shame !

  3. @ turrebaz

    You have a problem with buckets? You'd prefer "containers"?

  4. I think GTRE needs to be closed and new engine deblopment should be handed over to a ADA or a brand new entity having best minds from our country and managed by an retired IAF Cheif.

  5. Thanks for the good news and the great photo.

  6. The info given to the author, is not only flawed, but also contradictory. The Kaveri engine designed for the Tejas was to be tested in Russia over a decade and a half ago on a Tu-16. Since the Kaveri was not ready, the Indian govt paid hefty sums to keep the Tu-16 fly worthy, till that was no longer feasible. Eventually, the IL-76 had to used, with no accountability for the millions of Dollars spent on the upkeep of the Tu-16. Has this expenditure been factored into the design and development costs? I suspect not.
    The inability to use this engine on the LCA was not only because of the unacceptable thrust developed, but the size of the engine required a redesign and modification of the Teja's airframe. The engine is also over-weight, which would add to the woes of the LCA. Now that GTRE proposes to use the LCA PV-1 as a test vehicle, it will be interesting to know if the airframe would be redeigned and more so, how would the aircraft take off in dry power, which is even below the design requirement for the LCA. After burners are always used for takeoff in fighter aircraft to ensure both take-off performance and safety. In exceptional cases if the aircraft is light (as with less fuel/no external tanks/armament) and the engine is very powerful (MiG-29) a 'dry' take off can be done. The figures given in the article belie any such performance.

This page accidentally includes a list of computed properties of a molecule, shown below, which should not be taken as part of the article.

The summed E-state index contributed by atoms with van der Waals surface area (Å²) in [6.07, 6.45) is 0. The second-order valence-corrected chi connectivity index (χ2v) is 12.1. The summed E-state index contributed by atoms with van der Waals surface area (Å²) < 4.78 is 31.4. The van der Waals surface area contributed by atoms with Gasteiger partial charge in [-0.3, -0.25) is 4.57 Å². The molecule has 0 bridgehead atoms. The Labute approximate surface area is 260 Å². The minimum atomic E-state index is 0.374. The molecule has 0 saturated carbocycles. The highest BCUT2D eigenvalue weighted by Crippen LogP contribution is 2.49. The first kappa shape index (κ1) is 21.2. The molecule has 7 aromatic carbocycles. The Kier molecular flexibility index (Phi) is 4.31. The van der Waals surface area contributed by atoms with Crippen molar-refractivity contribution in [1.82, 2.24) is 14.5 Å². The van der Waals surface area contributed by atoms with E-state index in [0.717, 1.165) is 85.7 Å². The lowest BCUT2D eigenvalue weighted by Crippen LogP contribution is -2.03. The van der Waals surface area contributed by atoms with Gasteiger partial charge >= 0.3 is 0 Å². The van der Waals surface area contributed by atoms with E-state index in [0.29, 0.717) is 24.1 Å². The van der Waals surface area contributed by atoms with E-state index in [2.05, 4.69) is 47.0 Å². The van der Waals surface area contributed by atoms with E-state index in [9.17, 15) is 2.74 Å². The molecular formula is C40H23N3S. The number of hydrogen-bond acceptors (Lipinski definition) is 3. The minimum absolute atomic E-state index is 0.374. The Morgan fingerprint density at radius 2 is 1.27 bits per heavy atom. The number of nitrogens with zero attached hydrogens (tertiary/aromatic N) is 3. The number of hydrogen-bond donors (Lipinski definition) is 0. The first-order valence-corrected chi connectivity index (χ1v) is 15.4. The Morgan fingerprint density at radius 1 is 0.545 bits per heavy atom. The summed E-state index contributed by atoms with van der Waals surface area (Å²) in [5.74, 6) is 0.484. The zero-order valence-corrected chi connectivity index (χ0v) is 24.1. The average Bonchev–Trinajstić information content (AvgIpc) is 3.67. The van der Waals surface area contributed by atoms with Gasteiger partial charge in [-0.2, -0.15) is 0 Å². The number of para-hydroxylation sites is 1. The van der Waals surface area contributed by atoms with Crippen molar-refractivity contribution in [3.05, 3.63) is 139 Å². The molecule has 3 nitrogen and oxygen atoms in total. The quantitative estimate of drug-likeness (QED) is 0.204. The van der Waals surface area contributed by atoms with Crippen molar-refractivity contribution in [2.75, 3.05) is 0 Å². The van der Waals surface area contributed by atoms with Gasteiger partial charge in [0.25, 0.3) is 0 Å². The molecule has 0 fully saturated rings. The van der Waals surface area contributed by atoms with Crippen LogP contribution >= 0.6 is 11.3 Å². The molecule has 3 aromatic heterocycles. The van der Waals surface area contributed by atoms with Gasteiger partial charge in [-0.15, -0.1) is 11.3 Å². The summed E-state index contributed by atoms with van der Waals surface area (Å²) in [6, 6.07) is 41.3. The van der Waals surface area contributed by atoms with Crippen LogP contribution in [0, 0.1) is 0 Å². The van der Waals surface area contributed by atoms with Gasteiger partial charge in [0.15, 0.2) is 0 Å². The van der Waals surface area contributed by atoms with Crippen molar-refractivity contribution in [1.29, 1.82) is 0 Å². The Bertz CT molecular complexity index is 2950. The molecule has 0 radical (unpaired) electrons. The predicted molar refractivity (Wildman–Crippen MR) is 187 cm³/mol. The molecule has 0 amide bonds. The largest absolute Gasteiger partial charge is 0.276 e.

Finally the USAVs performance and armament carrying capacity will be a direct function of the engine weight and power. Unless both these are vastly improved, we will not get the UAV with the desired performance.

  7. howz derated kaveri... doing on FAC's... waiting for a detailed item... on the same...

  8. It's good news as it should have other uses since its being created. They must persevere with the original goal, but also make use of technology and knowledge it has gained to good use. What’s causing the shortfall in overall requirement is it design fault or non-availability of novel material in India? The designer must, for all future requirements, ascertain the requirement of the aircraft; design the engine with built in scalability, and then design the airframe around it. It looks like; the designers got it wrong from the beginning.

  9. Is engine development such a hard task when we can send rockets to space y is it so hard to develop an engine.can't we see others products and learn from it.pls explain ajay sir ?

  10. @ Parvez Khokhar

    I don't see where the contradiction lies.

    You're probably correct in assuming that the DRDO would not have factored into the Kaveri budget the cost of keeping the T-16 in service. But that's accounting jugglery, not a substantive issue to do with the Kaveri's performance.